Search This Blog

Tuesday, November 29

Review - The Mirror of N'DE and Giveaway!


The Mirror of N’DE
BY: L.K. Malone
PUBLISHED BY: Kregel Publications
PUBLISHED IN: 2011
ISBN: 978-0-8524-2667-4
Pages: 328


The Mirror of N’de is a fantasy of adventure about a young girl named Hadlay Mivana who is from the poor Ramash people whom are servants to the high class Oresed overlords. Hadlay’s life is changed when she along with a few friends are chosen to work in the Tower of the Emperor. After a few twists and turns, she befriends the Emperor’s son. Just like every other Ramash child, Hadlay has heard the great tale about the trickster Lelyeh and the Mystical mirror which caused the Ramash ancestors removal from the city of N’de. Hadlay always believed that this tale was just a simple bedtime story for kids, but then she begins to have strange dreams about an unknown Being.

While reading this novel I kept thinking about the Chronicles of Narnia and the Harry Potter books. The Mirror N’De is a new intriguing novel in the fantasy world that both children and adults will enjoy reading. The main character, Hadlay, can be a bit whiny at times, but overall she is an enjoyable character. She is a good role model for younger readers as she is only thirteen years old and takes on many challenges throughout the book by herself. The author did a wonderful job by creating a new mysterious world, but there were a few moments towards the end that I thought was a little too preachy. Despite this, I loved reading the book and I look forward to future works by L.K. Malone.

About the Author: 

L. K. Malone is an insatiable reader who devours nearly a book a day when she isn’t writing. Favorite genres include political thrillers, historical fiction, romance, and fantasy. Some of her favorite reads include the Hunger Games series and the Harry Potter books, which inspired her to try her hand at fantasy with a Judeo-Christian twist. Malone is a Colorado native with a large extended family, which includes two lovely young women who graciously let her mentor them through the Denver Kids program, and a handsome menagerie of pets. 



Monday, November 28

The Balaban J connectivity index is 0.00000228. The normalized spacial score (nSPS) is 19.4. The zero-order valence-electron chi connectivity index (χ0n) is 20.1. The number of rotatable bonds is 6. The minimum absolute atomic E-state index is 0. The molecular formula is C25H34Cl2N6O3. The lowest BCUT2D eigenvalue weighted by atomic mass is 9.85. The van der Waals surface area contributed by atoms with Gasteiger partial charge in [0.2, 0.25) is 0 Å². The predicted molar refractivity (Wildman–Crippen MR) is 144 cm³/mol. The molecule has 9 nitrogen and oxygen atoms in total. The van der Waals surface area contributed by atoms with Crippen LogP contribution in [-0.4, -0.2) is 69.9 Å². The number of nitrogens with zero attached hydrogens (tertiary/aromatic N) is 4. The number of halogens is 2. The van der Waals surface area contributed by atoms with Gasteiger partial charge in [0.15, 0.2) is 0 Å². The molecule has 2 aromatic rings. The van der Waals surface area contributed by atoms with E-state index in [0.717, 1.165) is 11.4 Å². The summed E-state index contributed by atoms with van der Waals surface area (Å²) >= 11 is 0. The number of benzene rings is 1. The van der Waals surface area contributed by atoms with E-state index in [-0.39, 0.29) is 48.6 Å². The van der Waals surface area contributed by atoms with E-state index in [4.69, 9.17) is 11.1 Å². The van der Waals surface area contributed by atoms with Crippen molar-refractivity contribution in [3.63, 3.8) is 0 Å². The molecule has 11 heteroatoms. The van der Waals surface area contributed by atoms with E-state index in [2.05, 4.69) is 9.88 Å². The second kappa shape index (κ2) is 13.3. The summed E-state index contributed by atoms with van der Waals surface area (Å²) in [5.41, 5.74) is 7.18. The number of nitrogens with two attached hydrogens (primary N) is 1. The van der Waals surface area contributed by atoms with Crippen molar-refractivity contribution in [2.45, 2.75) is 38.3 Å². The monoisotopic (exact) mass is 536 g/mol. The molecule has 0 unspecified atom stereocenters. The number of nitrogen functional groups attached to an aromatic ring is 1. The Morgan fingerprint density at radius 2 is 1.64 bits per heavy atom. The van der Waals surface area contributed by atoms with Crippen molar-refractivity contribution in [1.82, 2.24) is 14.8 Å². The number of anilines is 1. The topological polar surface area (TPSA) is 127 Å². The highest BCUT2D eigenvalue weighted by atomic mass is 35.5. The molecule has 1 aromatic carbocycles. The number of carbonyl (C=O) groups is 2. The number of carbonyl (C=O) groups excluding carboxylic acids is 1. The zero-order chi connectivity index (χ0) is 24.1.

Review: A Whisper of Peace



A Whisper of Peace
BY: Kim Vogel Sawyer
PUBLISHED BY: Bethany House
PUBLISHED IN: 2011
ISBN: 978-0-7642-0785-3
Pages: 352


A Whisper of Peace is set near Fort Yukon, Alaska in the year 1898, and follows twenty-one year old Lizzie Dawson who lives alone in a cabin after her mother’s death. Her father was a trapper and married her mother who was from a tribe. The tribe didn’t see eye to eye with their marriage and her mother was banned from the tribe. Lizzie wants to reconcile with her maternal family before she heads to San Francisco to reunite with her father. She soon befriends Vivian Selby who teaches her how to survive in a big city. Vivian along with her brother, Clay, are missionaries and their goal is to help the local tribes.

I have enjoyed reading other novels by Kim Vogel Sawyer, but I had trouble reading A Whisper of Peace. The picture of the woman on the book cover doesn’t represent Lizzie from the book as she is suppose to be mixed race. I wished the book focused more on Lizzie than on Clay and Vivian, as I liked her character more. I didn’t care for Clay at all. I thought the character was shallow and could have been written better. I did like the Alaskan setting and the conflict between Lizzie and her family. If you are a fan of Alaska romance novels, then you might enjoy A Whisper of Peace. The book is alright, but I was a little disappointed in it.

* I would like to thank Bethany House for sending me a copy to review.